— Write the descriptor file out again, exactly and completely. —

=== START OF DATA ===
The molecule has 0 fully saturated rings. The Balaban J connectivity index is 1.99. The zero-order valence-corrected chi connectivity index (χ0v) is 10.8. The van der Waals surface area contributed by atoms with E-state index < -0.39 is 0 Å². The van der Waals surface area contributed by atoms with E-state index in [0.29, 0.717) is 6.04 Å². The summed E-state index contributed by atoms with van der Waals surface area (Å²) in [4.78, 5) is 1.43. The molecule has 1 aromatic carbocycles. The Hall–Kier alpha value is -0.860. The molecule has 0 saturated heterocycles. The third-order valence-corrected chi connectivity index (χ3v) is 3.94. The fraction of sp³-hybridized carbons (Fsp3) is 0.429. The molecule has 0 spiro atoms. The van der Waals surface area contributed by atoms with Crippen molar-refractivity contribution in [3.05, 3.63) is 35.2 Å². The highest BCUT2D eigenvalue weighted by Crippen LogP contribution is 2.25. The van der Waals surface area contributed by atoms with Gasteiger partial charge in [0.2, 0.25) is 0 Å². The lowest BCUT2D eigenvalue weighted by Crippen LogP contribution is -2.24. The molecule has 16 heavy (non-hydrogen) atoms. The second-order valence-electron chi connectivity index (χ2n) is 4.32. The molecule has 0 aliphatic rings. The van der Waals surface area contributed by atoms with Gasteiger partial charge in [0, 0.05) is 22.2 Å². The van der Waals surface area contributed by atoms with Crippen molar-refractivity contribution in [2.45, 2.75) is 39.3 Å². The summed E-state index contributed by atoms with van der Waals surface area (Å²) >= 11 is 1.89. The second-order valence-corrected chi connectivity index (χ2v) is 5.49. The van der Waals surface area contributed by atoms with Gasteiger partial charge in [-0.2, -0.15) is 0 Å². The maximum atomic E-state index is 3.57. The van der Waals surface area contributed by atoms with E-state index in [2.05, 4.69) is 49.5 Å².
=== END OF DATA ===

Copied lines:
The molecule has 0 fully saturated rings. The Balaban J connectivity index is 1.99. The zero-order valence-corrected chi connectivity index (χ0v) is 10.8. The van der Waals surface area contributed by atoms with E-state index < -0.39 is 0 Å². The van der Waals surface area contributed by atoms with E-state index in [0.29, 0.717) is 6.04 Å². The summed E-state index contributed by atoms with van der Waals surface area (Å²) in [4.78, 5) is 1.43. The molecule has 1 aromatic carbocycles. The Hall–Kier alpha value is -0.860. The molecule has 0 saturated heterocycles. The third-order valence-corrected chi connectivity index (χ3v) is 3.94. The fraction of sp³-hybridized carbons (Fsp3) is 0.429. The molecule has 0 spiro atoms. The van der Waals surface area contributed by atoms with Crippen molar-refractivity contribution in [3.05, 3.63) is 35.2 Å². The highest BCUT2D eigenvalue weighted by Crippen LogP contribution is 2.25. The van der Waals surface area contributed by atoms with Gasteiger partial charge in [0.2, 0.25) is 0 Å². The lowest BCUT2D eigenvalue weighted by Crippen LogP contribution is -2.24. The molecule has 16 heavy (non-hydrogen) atoms. The second-order valence-electron chi connectivity index (χ2n) is 4.32. The molecule has 0 aliphatic rings. The van der Waals surface area contributed by atoms with Gasteiger partial charge in [0, 0.05) is 22.2 Å². The van der Waals surface area contributed by atoms with Crippen molar-refractivity contribution in [2.45, 2.75) is 39.3 Å². The summed E-state index contributed by atoms with van der Waals surface area (Å²) >= 11 is 1.89. The second-order valence-corrected chi connectivity index (χ2v) is 5.49. The van der Waals surface area contributed by atoms with Gasteiger partial charge in [-0.2, -0.15) is 0 Å². The maximum atomic E-state index is 3.57. The van der Waals surface area contributed by atoms with E-state index in [2.05, 4.69) is 49.5 Å².